-  Monday 24 February 2020

UN role sought to end Nepal crisis

Saturday, February 11,2006 
NEW DELHI: United Nations intervention in Nepal is now inevitable and both India and China have to be included to find a lasting solution, Indian analysts said Friday.

The King has to lose his executive power, which can temporarily go to the U.N., ultimately paving the way for the restoration of democracy in the country.

'Unfortunately, under the present situation neither party is willing to give up its control to bargain more out of turmoil, 'said A.B. Mahapatra, a senior international affairs analyst.

Mahapatra says that is making the situation more complicated. 'The U.N. has already suggested to India that in case of its intervention the King would remain the constitutional head without executive powers and the political parties should get ready to fight elections,' he said

The very low turn out in the municipal polls in Nepal is a big blow to the King, who described the elections as a step towards the restoration of democracy.

Mahapatra said the failure of polls has also strengthened the criticism that the King resorted to the elections polls to legitimize his hold on power. He said there could be no justification for holding such controversial elections when the country`s major political parties have refrained from participating.

The municipal elections held Feb. 8 were marred by widespread violence as Maoist rebels killed a number of people and took 10 hostages during the campaign.

Voter turnout was low in Katmandu and other towns, with major political parties boycotting the polls.

People also did not come out to vote fearing violence, as Maoists rebels threatened to disrupt the polls.

'The government had made adequate security arrangements for voters and candidates who participated in the elections,' said a senior Nepalese minister, who said people did not come out to vote because Maoist rebels had threatened to kill all those who voted.

On the eve of the polls the government issued an appeal to the voters to freely cast their votes, saying it would pave the way for the restoration of democracy.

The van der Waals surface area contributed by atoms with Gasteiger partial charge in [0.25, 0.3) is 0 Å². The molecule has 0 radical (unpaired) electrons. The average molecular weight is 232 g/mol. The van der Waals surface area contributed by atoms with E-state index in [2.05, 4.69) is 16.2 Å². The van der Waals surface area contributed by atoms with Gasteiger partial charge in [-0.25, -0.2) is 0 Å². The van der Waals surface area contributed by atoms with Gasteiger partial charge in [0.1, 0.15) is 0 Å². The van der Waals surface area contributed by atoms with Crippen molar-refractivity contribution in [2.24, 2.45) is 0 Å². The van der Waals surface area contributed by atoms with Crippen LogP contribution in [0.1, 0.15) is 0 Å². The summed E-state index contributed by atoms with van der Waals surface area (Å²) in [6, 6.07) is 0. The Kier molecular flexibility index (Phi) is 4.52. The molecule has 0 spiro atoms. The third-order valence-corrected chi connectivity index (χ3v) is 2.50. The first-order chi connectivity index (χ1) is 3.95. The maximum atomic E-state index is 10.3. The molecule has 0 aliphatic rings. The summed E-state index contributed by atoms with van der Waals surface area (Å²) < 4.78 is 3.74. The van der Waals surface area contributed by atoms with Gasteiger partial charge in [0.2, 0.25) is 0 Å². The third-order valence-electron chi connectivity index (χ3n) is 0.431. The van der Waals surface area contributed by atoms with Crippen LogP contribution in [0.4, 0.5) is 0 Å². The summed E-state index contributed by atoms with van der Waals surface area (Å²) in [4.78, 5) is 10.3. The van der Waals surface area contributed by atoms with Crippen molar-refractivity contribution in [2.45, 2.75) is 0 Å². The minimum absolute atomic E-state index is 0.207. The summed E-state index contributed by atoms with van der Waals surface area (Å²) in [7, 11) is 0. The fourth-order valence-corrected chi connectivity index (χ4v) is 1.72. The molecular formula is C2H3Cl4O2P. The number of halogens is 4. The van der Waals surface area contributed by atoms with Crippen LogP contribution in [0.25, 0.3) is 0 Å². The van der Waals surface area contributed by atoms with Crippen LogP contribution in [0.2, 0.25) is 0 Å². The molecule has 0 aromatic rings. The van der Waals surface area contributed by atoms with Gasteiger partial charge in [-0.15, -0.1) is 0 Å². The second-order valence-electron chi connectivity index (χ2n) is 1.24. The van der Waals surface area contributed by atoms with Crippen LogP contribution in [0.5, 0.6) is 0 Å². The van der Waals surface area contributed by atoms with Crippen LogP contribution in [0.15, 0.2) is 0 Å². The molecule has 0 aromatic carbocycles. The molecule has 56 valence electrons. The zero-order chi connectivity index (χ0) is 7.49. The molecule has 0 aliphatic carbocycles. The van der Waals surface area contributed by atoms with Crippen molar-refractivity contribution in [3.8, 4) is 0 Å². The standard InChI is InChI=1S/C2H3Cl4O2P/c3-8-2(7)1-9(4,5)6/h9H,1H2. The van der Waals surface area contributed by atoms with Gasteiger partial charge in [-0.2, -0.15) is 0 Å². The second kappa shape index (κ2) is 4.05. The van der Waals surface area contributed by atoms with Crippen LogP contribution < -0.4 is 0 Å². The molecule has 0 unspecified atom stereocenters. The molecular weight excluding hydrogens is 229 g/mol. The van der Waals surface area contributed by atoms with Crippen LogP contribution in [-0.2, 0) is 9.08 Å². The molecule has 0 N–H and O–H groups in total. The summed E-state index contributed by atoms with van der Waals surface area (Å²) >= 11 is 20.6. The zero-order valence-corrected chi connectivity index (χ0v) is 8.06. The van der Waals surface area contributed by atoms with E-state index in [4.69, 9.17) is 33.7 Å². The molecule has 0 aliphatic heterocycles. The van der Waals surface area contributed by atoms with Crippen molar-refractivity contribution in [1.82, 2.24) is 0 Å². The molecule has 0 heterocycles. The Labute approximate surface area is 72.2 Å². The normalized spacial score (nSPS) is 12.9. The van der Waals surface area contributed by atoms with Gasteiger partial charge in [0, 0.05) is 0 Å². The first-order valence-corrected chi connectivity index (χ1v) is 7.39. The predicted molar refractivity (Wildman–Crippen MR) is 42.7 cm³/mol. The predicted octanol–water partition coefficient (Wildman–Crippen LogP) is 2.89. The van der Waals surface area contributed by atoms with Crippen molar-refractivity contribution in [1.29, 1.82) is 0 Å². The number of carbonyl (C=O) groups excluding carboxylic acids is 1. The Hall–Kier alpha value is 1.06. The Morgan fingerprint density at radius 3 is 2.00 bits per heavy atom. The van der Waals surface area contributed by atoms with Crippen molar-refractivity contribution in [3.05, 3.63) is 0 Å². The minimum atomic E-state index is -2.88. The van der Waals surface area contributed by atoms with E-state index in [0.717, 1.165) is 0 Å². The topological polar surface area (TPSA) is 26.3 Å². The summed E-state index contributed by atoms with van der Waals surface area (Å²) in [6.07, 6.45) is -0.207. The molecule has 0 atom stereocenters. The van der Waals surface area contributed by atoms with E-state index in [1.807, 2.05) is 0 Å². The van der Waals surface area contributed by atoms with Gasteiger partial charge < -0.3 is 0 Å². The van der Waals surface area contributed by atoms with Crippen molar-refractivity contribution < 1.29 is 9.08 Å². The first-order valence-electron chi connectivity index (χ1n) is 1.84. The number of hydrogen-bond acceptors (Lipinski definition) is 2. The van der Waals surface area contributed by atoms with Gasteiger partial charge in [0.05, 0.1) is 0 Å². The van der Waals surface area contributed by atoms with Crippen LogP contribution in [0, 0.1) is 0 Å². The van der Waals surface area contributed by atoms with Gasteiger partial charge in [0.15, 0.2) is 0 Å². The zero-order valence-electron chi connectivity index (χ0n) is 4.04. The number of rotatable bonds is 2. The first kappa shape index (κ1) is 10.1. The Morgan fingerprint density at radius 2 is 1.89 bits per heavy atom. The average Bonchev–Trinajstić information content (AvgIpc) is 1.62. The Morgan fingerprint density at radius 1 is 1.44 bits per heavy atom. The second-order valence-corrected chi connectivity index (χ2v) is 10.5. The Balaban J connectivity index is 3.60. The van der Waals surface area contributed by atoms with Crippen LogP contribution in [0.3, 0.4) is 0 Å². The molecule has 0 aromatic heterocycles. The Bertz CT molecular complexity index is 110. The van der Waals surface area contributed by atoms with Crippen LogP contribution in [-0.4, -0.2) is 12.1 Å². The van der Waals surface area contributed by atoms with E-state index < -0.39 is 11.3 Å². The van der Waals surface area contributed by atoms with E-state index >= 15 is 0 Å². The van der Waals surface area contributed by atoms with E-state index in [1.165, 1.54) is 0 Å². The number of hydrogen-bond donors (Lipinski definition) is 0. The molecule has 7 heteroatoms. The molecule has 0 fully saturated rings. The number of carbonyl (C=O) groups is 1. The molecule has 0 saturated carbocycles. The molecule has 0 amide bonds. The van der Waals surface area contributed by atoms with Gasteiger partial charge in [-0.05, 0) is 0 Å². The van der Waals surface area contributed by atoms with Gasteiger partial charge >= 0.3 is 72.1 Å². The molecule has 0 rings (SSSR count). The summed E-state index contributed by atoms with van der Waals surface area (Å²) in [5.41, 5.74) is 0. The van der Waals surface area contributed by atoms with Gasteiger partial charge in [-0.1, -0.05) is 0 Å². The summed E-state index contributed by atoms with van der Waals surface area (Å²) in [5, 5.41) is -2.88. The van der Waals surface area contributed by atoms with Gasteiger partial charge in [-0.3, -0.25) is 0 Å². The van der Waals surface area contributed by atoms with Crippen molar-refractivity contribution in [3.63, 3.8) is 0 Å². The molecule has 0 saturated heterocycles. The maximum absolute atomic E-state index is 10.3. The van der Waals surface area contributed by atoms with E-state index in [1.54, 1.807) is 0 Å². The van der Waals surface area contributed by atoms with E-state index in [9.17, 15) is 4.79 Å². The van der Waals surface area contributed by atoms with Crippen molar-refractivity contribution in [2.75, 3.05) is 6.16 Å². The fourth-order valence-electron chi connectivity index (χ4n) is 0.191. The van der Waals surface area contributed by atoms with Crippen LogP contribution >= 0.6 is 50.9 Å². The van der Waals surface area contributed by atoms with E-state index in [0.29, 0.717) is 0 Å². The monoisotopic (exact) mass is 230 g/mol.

'I request all the voters to exercise their rights by voting without fear,' said interior minister Kamal Thapa.

The government said Maoist rebels killed at least seven security personnel on polling day.

Top Maoist leader Prachanda had issued a threat Feb. 7 advising people to stay away from polling booths.

'Our party would like to make a final and special appeal to the general public to boycott municipal polls,' he said in a statement.

The rebels also called for a general strike on the day of polling, which threw the capital and other towns out of gear. 'The success of our general strike has made it clear that the public opinion is against the municipal polls,' he said.

Prachanda said the armed struggle to topple royal regime would continue.

Maoist insurgents have been fighting to overthrow the royal regime for the past decade. They stepped up violence to derail the municipal polls.

The U.N. has asked the king to hold discussions with the political leadership of the country and pave the way for the restoration of parliament and democracy in the impoverished Himalayan nation.

Western diplomats have also sought U.N. intervention in the matter. There have been numerous recent discussions in Indian diplomatic circles on the possibility of the U.N. stepping in to help find a lasting solution for Nepal.

Maoist rebel leader Prachanda has offered to talk with the King on the condition that he allows parties to form the government and tells the U.N. that it is the legitimate government of the people.

'Maoist rebels can come to the negotiating table and agree to disarm to find a peaceful solution,' said Mahapatra.


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